Examples of Non-Academic Career Paths

John Krane

Ph.D. Experimental High Energy Physics, Quantitative Financial Analyst, Third Millennium Trading, Chicago

By Meghan Anzelc

John Krane started college at the University of South Dakota to get a business degree. He fell in love with physics in a non-majors course. Krane says, “college physics…really seemed beautiful to me.” He continued taking physics courses and ended up with two bachelor's degrees, in Business Administration/Management and in Physics. Although he went to graduate school at University of Nebraska-Lincoln and got his PhD, he never intended to become a professor, saying, “I had no training or inclination to teach, though people told me I was very good at it. ‘Yeah, I'm good at digging ditches too, but that doesn't mean I want to do that for a living either,' I'd reply. I wanted to show myself how smart I was and get a PhD in a field I loved. More school was much more appealing than a probably-crummy job in Sioux Falls , SD anyway,” says Krane.

Krane did well in graduate school, studying high-energy particle physics. “After my PhD, I was very highly sought, and decided I would accept a high-energy physics postdoc position,” says Krane. “If I was still highly-sought after my postdoc and if I didn't have to teach, I might stay in physics. If not, then not. Turns out not. Faculty-level positions without teaching duties are essentially extinct now. So I left.”

Krane says that he had imagined his career to be “working for Lockheed, Honeywell, or GE in some capacity, using my business degree as much as my physics degrees.” But during graduate school, Krane attended a lecture given by a financial recruiter, and by the end of the lecture he says “I knew what I wanted to do.” During the lecture, the recruiter “outlined the usefulness of scientists in financial analysis, what a ‘quant' did on a daily basis, and what the income might be. Many in the audience were horrified by the thought of turning their skills to financial markets… physicists were scorning the idea of selling their souls or turning their backs on beauty just for a quick buck. The recruiter was talking about ‘actually doing something useful for the world'.”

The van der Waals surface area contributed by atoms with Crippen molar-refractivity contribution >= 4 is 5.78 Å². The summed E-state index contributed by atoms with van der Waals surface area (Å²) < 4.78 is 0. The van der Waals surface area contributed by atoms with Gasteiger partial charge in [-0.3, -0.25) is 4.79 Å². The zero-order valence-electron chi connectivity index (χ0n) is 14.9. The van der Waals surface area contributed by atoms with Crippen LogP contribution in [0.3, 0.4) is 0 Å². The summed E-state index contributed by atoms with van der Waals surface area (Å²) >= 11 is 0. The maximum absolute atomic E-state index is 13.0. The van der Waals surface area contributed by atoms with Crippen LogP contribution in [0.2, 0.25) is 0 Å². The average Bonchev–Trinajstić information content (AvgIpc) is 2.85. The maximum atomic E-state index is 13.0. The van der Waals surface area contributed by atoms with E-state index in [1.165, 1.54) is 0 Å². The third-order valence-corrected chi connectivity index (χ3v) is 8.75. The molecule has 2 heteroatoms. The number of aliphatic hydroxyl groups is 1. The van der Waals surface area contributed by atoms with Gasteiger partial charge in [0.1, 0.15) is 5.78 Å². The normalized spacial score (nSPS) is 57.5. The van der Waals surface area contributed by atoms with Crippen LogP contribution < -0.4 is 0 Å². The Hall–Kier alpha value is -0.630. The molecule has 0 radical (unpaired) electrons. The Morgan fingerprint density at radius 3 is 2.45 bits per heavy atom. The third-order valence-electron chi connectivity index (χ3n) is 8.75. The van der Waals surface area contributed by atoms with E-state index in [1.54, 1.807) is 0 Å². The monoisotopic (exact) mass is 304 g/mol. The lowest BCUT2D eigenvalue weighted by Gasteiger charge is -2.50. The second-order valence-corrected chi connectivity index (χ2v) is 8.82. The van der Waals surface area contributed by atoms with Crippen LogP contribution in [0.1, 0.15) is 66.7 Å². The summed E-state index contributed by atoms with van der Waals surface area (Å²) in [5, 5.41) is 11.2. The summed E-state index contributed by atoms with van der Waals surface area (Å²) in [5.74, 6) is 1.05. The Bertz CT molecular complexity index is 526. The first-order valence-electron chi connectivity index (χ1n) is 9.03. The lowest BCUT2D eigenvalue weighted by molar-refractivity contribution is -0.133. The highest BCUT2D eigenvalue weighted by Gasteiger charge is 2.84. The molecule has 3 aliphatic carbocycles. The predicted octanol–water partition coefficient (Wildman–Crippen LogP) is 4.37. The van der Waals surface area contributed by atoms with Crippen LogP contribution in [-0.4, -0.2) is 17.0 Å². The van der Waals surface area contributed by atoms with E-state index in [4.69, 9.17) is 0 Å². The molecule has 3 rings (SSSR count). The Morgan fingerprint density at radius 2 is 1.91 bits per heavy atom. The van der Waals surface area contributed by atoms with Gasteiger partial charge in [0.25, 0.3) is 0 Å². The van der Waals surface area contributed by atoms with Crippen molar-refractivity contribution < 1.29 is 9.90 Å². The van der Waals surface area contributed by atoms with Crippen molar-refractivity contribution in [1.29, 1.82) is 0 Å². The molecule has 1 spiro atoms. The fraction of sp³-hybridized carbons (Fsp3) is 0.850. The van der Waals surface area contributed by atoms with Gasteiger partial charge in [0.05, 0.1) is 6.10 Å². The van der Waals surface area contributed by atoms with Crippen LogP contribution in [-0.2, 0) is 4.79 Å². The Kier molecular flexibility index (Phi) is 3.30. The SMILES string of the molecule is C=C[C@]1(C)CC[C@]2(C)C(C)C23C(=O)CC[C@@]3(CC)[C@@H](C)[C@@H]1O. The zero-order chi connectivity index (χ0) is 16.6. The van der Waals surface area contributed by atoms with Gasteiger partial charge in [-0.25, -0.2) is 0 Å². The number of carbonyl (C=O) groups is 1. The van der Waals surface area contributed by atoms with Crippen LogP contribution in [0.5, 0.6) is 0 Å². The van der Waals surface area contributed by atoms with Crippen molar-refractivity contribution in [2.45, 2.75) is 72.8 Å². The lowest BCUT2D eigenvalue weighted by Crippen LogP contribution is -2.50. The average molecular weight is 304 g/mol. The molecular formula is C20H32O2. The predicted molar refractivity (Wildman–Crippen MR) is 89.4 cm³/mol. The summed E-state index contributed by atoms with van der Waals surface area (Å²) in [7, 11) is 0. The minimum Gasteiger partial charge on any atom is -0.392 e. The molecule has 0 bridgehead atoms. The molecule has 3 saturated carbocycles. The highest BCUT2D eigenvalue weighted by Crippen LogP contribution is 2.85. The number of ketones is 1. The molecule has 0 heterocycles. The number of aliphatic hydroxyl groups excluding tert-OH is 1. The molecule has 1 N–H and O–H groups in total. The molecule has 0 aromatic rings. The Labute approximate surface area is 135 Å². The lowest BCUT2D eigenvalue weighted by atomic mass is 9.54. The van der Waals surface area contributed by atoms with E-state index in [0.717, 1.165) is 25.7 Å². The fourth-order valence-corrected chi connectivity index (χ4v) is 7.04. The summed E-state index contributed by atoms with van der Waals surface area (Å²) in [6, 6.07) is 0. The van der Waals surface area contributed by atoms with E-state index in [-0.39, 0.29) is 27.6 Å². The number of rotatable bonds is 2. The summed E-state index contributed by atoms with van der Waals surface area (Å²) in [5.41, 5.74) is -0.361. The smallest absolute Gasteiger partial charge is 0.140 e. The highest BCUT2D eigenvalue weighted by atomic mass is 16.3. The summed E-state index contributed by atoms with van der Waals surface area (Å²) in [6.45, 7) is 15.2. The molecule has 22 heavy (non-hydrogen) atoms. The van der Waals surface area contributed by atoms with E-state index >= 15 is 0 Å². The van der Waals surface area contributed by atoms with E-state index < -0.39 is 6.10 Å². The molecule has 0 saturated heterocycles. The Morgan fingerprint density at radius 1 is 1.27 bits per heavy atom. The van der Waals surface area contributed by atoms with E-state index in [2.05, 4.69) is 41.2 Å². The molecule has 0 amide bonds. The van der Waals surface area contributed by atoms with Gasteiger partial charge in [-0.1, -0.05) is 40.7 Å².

So what was it about financial analysis that convinced Krane this was what he wanted to do? “Financial analysis excited me with the fact that I could use most, if not all, of the skills I developed in physics, while never having to lecture a bunch of whiny medical students who would rather be anywhere else and yet contest you on every point you mark off of their tests and homework. There is also the fact that most scientists are very underpaid relative to their education, and a ‘quant' (despite the somewhat pejorative-sounding name) gets a very handsome salary plus a fraction of the money their systems make for the company.”